High School Principal’s Norman Rockwell Painting to Fund Scholarship

The 74-year-old painting was auctioned at Sotheby's for $1.9 million last year.

Photo courtesy Norman Rockwell Museum/State House News Service

Photo courtesy Norman Rockwell Museum/State House News Service

The Massachusetts House has cleared the way for a 74-year-old Norman Rockwell painting, which hung in a high school principal’s office for decades, to pay for a scholarship fund for students.

Rockwell, a native of Stockbridge, donated the 1941 painting, “Willie Gillis in Convoy,” to Gardner High School principal F. Earl Williams, who sought to established an art collection at the school in the 1940s.

“Convoy” was unique, as it was the only entry in Rockwell’s Willie Gillis series to portray the fictional World War II infantryman near the conflict itself. Jeremy Clowe, manager of media services at the Norman Rockwell Museum, told the State House News Service he believes this is why the Saturday Evening Post ultimately rejected it.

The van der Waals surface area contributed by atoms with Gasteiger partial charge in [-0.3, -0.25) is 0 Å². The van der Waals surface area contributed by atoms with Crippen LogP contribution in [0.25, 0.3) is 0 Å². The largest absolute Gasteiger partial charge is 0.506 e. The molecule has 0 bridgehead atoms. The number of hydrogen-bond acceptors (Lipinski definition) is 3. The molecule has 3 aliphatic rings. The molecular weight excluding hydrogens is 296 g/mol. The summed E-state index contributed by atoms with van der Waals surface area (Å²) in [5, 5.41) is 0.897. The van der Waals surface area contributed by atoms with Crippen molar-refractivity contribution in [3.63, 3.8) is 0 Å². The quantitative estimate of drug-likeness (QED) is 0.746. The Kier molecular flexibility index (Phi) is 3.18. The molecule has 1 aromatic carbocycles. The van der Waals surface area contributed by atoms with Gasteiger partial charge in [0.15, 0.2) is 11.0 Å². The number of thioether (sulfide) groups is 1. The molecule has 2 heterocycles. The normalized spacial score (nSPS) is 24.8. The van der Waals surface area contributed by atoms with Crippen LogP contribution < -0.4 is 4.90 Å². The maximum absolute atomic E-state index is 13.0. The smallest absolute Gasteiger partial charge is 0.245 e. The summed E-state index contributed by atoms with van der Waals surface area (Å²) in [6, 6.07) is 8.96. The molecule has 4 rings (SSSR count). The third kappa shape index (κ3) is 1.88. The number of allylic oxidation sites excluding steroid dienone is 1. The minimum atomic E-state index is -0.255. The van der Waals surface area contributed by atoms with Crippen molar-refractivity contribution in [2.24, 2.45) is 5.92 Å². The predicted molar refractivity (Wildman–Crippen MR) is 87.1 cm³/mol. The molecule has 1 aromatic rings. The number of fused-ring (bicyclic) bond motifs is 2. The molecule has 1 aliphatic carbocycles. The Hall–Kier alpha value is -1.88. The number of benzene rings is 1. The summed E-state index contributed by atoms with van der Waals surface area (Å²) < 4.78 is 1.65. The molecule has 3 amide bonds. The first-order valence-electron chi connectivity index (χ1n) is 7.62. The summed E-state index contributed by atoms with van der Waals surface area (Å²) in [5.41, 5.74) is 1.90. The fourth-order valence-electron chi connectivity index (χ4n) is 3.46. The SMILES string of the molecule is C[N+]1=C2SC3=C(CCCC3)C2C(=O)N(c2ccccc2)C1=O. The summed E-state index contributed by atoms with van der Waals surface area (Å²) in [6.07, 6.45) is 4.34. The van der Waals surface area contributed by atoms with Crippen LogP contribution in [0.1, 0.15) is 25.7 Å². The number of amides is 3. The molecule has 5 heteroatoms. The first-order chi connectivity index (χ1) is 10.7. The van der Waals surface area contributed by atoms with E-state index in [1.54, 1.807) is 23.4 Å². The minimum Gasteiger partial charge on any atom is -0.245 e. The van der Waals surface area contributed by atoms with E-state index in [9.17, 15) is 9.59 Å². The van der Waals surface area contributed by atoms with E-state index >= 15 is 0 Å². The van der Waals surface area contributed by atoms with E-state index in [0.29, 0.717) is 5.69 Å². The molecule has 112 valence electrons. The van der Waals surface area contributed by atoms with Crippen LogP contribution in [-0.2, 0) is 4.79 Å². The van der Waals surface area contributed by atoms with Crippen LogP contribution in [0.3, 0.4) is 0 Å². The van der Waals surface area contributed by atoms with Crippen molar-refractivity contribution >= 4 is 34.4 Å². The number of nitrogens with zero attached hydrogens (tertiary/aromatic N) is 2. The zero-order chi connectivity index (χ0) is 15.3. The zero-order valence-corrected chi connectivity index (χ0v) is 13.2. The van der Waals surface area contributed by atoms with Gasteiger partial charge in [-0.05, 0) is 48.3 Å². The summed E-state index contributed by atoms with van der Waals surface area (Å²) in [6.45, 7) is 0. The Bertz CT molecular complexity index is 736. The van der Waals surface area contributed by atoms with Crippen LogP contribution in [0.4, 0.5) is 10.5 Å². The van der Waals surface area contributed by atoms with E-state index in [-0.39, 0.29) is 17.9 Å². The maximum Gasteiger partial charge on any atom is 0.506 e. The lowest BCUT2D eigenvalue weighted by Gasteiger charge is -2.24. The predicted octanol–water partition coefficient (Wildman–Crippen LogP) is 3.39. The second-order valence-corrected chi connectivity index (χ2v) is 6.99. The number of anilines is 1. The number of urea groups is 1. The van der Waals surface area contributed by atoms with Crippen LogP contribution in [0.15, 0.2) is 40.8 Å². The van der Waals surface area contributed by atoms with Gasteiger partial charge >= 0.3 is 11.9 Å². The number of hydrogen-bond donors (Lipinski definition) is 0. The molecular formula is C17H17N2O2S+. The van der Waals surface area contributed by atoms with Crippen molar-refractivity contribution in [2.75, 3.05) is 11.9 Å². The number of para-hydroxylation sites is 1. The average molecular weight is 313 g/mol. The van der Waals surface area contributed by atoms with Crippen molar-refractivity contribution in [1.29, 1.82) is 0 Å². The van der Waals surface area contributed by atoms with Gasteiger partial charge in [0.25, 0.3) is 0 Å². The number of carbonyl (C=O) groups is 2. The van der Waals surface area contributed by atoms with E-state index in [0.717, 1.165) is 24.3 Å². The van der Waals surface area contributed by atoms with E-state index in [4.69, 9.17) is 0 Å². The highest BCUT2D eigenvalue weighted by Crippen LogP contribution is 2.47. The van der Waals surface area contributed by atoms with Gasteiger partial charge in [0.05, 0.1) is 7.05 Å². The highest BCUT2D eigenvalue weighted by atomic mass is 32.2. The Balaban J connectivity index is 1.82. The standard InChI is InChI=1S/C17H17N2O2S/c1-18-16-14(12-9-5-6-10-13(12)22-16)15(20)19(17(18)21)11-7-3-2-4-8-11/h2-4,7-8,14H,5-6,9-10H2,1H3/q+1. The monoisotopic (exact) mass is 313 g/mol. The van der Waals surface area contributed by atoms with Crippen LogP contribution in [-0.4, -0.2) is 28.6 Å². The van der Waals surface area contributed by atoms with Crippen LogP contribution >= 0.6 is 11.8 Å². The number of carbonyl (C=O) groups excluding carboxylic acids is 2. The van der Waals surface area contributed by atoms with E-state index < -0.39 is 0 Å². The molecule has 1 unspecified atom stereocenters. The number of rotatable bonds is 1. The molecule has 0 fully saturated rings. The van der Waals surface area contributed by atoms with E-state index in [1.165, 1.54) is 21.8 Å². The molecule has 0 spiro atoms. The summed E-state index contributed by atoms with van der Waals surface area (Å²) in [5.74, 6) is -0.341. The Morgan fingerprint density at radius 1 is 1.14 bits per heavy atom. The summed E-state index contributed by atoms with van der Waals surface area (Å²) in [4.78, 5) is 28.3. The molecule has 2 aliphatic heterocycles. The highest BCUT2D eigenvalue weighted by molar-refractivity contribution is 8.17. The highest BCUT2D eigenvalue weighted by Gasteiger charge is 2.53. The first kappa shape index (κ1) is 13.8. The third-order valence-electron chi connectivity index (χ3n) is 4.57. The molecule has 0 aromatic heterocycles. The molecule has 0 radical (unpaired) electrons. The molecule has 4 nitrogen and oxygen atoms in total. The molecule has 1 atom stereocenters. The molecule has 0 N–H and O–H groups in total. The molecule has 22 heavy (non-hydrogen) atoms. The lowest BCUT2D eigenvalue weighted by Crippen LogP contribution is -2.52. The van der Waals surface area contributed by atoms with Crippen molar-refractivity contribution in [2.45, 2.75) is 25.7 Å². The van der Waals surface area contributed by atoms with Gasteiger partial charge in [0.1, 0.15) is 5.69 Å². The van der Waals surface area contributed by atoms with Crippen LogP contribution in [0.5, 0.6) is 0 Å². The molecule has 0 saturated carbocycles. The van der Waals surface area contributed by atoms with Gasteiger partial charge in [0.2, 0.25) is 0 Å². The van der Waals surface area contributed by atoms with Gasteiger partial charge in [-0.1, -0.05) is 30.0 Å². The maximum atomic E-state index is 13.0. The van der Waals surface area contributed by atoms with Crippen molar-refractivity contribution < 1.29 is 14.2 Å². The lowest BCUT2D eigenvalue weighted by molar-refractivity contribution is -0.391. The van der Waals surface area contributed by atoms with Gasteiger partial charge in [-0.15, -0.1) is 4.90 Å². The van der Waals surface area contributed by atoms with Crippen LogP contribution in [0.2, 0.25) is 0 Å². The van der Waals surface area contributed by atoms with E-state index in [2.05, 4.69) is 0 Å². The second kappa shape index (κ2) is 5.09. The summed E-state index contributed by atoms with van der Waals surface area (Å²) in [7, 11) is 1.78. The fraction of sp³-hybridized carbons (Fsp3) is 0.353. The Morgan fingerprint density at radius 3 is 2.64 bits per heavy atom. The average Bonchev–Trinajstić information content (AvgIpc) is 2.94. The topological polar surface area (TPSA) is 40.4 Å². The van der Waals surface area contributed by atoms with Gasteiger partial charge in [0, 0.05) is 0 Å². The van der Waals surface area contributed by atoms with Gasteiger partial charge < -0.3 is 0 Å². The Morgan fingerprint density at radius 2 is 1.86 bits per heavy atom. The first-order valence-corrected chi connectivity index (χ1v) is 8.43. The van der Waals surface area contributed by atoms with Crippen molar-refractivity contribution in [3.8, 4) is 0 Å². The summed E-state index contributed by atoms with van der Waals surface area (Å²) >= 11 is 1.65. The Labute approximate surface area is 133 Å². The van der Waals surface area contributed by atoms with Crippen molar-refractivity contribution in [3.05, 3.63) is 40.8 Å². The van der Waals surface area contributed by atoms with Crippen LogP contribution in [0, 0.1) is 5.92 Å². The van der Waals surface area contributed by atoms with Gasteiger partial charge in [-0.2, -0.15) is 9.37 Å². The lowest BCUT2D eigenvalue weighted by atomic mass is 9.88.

The painting hid in plain sight inside the principal’s office at Gardner High for years, until, upon discovery, the school committee decided to sell it at auction at Sotheby’s in May 2014. An anonymous buyer snagged the Rockwell original for $1.9 million and donated it to the Norman Rockwell Museum.

Last week, the House passed Rep. Jonathan Zlotnik’s bill authorizing the establishment of the Williams-Rockwell Educational Gift Fund. Half of the painting’s sale price, $950,000, will fund scholarships for students pursuing a career in the arts, while the other half will fund scholarships for students taking a more academic route. There was some disagreement over how the $1.9 million should be split, however.

“The City Council wanted to express their authority and decided, well, it was a piece of art, so it should only go toward art,” Gardner Mayor Mark Hawke told SHNS. “And I said no way in heck…so I vetoed it. And then, aha! It forced us to work together, and like all partnerships, we landed in the middle eventually.”

Hawke also described the nine-trustee scholarship fund as “sort of like having 2,000 bake sales all at once.”

Zlotnik’s bill now awaits a vote in the Senate.